Prime Minister Abiy Ahmed (PhD) is a passionate man who believes that we do not have to retreat to advance but advance to advance. It can be used as an exemplary strategy for success in leadership during growth. It is a powerful concept he has incorporated into how policymakers and business leaders must face up to challenges. It is an antidote that will heal the wounds of a nation that has been injured socioeconomically.
If we drown out the noise – the voices telling us that the mountain is too steep to climb – we can see clearly that we can advance. Agents of change around the world have done this during their span of leadership, especially just before and after their significant decisions.
While careful deliberation and consultation are always laudable, procrastination will kill the innovative spirit, not to mention it would leave us behind in the global race. It is a must that we assemble our strength, renew our strategy, take a risk and fight until we win.
The global completion has ramped up, and even some of our closest neighbours, such as Kenya, may soon prove hard to catch up to. In terms of technology, skilled workforce, and innovation, they are already ahead. This is because they had decided long ago to put themselves in the middle of globalisation and compete. That competition has not killed them, and what does not die becomes stronger.
This passion to join the global race is shared by Abiy in his endeavour to realise the growth and transformation plans of the nation. These positive developments are already being glimpsed in his willingness to develop ports in neighbouring countries, and a small but crucial step on liberalising the services of the telecom sector.
The momentum of change is transmittable, and Abiy’s desire for it is reaching the bureaucracy of government bodies. It is stimulating a change for the better, and if Ethiopia can find the courage to stay the course, there is no reason not to double productivity in the coming decades.
We should declare together a point of no return, and ramp regional economic integration and accession into international organisations such as the World Trade Organisation (WTO). Policymakers cannot avoid change for too long, for which we have already paid a hefty price. They should embrace it or, better yet, anticipate it.
Gross domestic product (GDP) growth rate has averaged almost 10pc since the start of this decade. We have as well maintained regional leadership thanks to our relatively larger geographic, population and economic size. But we have never been the agents of change in the region we mean the most to.
Is this because we do not have the right mix of expertise and workable regulatory framework? Are our institutions lacking? Or do we not have the right strategic goals?
These need to be addressed if Ethiopia is ever going to be a worthy competitor.
Policy makers are often bogged down with attempting to prove the same failed policies – such as the devaluation of the Birr. The regulators are often too focused on policing the private sector instead of facilitating its growth. Our institutions are too politicised and overfilling with lack of innovativeness and skilled human power. The strategies sound nice but are too focused on where we should go rather than how.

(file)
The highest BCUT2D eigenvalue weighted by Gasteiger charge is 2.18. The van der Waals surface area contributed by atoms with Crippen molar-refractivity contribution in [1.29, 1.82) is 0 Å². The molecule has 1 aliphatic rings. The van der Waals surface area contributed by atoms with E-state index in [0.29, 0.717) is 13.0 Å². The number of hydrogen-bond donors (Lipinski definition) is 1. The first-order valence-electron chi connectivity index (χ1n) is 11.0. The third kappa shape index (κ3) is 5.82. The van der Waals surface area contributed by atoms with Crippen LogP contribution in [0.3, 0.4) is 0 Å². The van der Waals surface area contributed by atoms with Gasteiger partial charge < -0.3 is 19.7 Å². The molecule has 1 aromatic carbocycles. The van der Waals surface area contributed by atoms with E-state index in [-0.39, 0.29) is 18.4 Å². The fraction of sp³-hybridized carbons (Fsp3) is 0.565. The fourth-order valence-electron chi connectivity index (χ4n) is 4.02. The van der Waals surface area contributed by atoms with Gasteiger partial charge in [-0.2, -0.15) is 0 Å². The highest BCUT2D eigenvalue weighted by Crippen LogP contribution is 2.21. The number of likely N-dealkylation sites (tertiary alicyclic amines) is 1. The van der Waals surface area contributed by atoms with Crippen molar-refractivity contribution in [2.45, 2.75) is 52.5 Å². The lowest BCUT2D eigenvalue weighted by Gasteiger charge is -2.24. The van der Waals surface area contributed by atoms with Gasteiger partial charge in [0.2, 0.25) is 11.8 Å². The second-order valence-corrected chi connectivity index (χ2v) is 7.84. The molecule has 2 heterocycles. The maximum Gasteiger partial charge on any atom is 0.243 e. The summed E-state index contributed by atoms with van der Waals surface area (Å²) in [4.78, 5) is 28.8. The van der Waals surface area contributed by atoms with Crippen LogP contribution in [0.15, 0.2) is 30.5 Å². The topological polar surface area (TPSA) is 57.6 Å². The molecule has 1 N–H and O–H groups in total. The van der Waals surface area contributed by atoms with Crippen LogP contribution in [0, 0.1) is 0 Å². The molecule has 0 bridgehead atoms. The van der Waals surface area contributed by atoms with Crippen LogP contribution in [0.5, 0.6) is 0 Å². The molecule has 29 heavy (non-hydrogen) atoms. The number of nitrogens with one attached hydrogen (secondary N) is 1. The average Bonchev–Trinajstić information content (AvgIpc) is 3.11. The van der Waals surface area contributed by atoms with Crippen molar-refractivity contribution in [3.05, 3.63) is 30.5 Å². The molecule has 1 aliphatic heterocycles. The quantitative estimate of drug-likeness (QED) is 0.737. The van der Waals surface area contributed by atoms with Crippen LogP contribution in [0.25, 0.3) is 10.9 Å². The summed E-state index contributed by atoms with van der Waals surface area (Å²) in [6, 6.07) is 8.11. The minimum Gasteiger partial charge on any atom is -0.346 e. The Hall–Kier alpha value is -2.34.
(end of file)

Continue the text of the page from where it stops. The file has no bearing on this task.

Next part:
Abiy must awaken a slumbering government that is too proud with its GDP achievements. There is a need to revise our policies and the tactics that have been employed thus far. The forex management needs to be made more flexible, our public sector needs to be streamlined, and monopoly enterprises at the helm of the commanding heights of the economy must be made to give space to private players.
The country’s fiscal policy and the unhealthy financial sector also need be addressed in due time. Public-private partnerships are how the government must continue with its infrastructure development.
Aspiring for a change, of course, will not mean much if not realised. Abiy is a good orator, but there remains no concrete evidence that he will embrace globalisation. He has been referred to as the reformer, but there is little indication as of yet if his reform agenda will include the economy.
The Prime Minister is an orator and using this skill he should convince leaders to build their confidence and embrace globalization. There is no better time to do this than now.
Without going too far, a huge economic advantage can be reaped from nearby nations. Kenya, Djibouti, Sudan and Egypt offer a market that is prime for the taking. To get a share, Abiy must mobilise private players.
To get, Abiy must be able to give. We cannot protect selected industries forever just as much as we cannot afford to stay out of the global race for too long. The government cannot endlessly protect selected sectors from a foreign investor and suffer from a shortage of currency and global knowledge.
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